I’ve never had a planned career path – it just wasn’t something that I set out for myself. But I’ve been working with people with dementia for more than 25 years now, with social services, with the Alzheimer’s Society and for the last 13 years with Anchor. I knew when I joined Anchor that I agreed with and believed in their organisational values but it is the people I work with and their relationships with the people we support and their families that has made this job so worthwhile for me.

Anchor is the largest not-for profit provider of support and housing for people over the age of 55 in England but that’s not what makes us special. We are special because we believe in seeing and treating people as individuals. We provide person-centred care and moreover we want to improve on this further, embedding person-centred thinking deep into the culture of our organisation by making tools like one-page profiles commonplace for colleagues and customers.  We believe in doing with a person not doing for them. In supporting family and friends to adapt to a person’s changing abilities and always focusing on what they can do not what they can’t do. In a world that can see older adults as broken people, our celebration of people’s individual talents and gifts and determination to support them to live the life they choice is something I’m really proud to be a part of.

My own one-page profile describes what people like and admire about me, what is important to me and how best to support me. Needless to say I have included in it that I don’t like surprises – something which my friends might know about me but might be useful for a work colleague to know too. I’ve already changed my approach to team members after reading their profiles and understanding them better. It’s strange, you can work with someone for years and think you know them so well only to learn important information that you just hadn’t uncovered before – this is the power of the one-page profile; the succinct way it communicates the essential information to enable relationships, collaborative working and support.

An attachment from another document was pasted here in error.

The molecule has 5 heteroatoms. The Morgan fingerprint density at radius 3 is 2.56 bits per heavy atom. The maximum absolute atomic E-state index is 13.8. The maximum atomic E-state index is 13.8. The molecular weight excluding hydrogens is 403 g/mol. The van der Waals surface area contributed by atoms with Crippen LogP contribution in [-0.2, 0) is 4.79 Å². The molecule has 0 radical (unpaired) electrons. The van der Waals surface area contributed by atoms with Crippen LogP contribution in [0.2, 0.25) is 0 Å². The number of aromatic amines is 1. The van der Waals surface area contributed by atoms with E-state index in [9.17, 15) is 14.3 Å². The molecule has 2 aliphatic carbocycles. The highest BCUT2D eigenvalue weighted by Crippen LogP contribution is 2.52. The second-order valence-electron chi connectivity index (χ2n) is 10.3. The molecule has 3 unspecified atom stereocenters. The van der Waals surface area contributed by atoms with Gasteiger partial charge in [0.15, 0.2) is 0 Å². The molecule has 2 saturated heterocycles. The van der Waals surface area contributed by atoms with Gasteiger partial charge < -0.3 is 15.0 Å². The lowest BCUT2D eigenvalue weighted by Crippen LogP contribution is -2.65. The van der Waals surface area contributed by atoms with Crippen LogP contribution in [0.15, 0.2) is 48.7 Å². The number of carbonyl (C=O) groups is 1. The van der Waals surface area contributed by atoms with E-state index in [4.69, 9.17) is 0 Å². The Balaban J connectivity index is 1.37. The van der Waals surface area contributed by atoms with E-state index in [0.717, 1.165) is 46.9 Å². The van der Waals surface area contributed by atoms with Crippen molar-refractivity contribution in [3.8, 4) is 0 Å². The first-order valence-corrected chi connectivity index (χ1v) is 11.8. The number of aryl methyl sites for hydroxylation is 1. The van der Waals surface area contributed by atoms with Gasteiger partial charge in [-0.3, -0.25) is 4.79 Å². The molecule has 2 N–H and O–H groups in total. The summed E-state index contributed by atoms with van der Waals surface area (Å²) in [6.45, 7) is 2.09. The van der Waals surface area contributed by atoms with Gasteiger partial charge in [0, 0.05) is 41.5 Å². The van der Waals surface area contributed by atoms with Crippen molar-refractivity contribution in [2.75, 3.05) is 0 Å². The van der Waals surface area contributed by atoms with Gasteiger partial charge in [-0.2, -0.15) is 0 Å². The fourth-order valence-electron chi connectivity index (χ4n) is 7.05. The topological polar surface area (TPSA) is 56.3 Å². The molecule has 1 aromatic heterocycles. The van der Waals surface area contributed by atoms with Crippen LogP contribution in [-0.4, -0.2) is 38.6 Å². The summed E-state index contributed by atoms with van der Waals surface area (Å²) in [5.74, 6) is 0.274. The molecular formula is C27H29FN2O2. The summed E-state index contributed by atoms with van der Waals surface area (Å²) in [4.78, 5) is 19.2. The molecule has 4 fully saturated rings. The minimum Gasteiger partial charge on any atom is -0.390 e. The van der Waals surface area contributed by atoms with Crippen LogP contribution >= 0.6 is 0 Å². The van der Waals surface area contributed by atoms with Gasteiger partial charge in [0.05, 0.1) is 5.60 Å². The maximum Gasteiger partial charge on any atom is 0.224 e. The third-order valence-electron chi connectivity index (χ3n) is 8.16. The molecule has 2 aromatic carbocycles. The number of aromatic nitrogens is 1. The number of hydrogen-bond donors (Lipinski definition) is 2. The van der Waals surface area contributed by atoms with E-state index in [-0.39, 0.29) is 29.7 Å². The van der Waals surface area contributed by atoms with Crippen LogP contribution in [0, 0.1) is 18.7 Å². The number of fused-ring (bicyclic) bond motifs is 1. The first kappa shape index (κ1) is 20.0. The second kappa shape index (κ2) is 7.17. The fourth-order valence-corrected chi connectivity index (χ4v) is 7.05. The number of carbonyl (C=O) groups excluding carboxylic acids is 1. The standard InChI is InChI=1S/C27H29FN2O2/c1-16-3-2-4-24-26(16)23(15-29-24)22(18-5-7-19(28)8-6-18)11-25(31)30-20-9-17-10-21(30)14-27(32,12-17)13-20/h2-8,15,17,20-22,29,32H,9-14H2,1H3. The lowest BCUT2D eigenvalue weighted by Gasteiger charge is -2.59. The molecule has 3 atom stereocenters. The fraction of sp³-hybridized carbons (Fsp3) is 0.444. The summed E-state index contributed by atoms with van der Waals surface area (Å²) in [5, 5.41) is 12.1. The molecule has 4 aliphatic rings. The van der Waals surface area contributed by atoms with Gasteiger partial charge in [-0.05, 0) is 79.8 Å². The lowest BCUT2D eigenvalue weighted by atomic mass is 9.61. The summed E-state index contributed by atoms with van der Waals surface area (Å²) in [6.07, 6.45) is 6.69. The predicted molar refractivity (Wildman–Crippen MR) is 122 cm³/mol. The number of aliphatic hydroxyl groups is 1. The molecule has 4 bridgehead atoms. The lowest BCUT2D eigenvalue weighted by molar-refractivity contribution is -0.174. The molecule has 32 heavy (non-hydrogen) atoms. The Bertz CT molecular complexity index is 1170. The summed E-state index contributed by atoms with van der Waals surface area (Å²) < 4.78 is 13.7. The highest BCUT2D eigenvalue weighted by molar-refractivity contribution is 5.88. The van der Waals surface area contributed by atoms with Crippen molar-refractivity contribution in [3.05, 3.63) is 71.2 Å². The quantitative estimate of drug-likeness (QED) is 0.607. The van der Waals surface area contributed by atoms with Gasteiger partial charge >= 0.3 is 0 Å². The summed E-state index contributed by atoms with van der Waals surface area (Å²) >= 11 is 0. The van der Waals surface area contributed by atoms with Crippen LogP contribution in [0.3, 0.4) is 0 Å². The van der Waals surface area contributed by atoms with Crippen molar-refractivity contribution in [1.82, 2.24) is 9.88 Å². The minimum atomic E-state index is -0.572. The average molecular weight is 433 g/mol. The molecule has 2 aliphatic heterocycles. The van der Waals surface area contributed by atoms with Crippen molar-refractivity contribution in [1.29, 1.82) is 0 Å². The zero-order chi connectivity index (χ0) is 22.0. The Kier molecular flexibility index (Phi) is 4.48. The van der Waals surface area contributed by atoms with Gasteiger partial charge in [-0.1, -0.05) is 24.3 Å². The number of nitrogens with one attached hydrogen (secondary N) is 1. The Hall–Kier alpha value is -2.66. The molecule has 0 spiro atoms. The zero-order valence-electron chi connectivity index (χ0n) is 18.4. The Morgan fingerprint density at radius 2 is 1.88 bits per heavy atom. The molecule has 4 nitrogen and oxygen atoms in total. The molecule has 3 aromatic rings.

This week I’m attending the annual Dementia Congress. I’ve spoke most years but this time I’m going just to soak up the information, to learn about the new and innovative ways people are transforming care for people with dementia, to meet colleagues and share best practice. I’ll be shouting from the roof tops about one-page profiles and how this relatively untapped resource could revolutionise care for people with dementia. I believe that the one-page profiles that we are introducing in Anchor really will change people’s lives;  helping people with dementia live a life that makes sense to them in the way that they want and all based on a deep understanding of who someone is and what is important to them. Everyone should be able to say ‘you know me so well’ and soon they will!

Look around the rest of this site using the menu bar at the top of this page to learn more about one-page profiles, how to create your own and to read stories from people using them from birth to end of life.